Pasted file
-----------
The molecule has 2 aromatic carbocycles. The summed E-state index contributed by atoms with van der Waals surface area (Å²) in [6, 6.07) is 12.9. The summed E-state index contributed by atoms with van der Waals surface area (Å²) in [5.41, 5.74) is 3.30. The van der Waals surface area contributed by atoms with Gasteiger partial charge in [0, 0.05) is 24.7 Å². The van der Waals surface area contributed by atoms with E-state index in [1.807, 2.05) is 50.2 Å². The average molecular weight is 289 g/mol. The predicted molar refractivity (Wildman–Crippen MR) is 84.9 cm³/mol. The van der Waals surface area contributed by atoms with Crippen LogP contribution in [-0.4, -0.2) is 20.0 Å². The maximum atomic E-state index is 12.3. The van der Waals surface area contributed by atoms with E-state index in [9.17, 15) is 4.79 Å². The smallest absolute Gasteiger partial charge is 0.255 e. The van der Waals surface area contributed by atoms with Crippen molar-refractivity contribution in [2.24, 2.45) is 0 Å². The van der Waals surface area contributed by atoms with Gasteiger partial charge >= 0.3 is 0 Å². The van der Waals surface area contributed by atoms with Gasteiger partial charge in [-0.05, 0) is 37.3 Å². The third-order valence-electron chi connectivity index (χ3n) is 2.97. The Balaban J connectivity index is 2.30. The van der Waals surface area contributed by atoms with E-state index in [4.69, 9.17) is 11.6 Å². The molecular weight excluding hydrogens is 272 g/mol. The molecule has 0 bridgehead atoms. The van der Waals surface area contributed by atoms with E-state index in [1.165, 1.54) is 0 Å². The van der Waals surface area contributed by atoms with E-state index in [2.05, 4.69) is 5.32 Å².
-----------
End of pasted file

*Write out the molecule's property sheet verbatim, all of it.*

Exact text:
The molecule has 2 aromatic carbocycles. The summed E-state index contributed by atoms with van der Waals surface area (Å²) in [6, 6.07) is 12.9. The summed E-state index contributed by atoms with van der Waals surface area (Å²) in [5.41, 5.74) is 3.30. The van der Waals surface area contributed by atoms with Gasteiger partial charge in [0, 0.05) is 24.7 Å². The van der Waals surface area contributed by atoms with E-state index in [1.807, 2.05) is 50.2 Å². The average molecular weight is 289 g/mol. The predicted molar refractivity (Wildman–Crippen MR) is 84.9 cm³/mol. The van der Waals surface area contributed by atoms with Crippen LogP contribution in [-0.4, -0.2) is 20.0 Å². The maximum atomic E-state index is 12.3. The van der Waals surface area contributed by atoms with E-state index in [9.17, 15) is 4.79 Å². The smallest absolute Gasteiger partial charge is 0.255 e. The van der Waals surface area contributed by atoms with Crippen molar-refractivity contribution in [2.24, 2.45) is 0 Å². The van der Waals surface area contributed by atoms with Gasteiger partial charge >= 0.3 is 0 Å². The van der Waals surface area contributed by atoms with Gasteiger partial charge in [-0.05, 0) is 37.3 Å². The third-order valence-electron chi connectivity index (χ3n) is 2.97. The Balaban J connectivity index is 2.30. The van der Waals surface area contributed by atoms with E-state index in [4.69, 9.17) is 11.6 Å². The molecular weight excluding hydrogens is 272 g/mol. The molecule has 0 bridgehead atoms. The van der Waals surface area contributed by atoms with E-state index in [1.165, 1.54) is 0 Å². The van der Waals surface area contributed by atoms with E-state index in [2.05, 4.69) is 5.32 Å².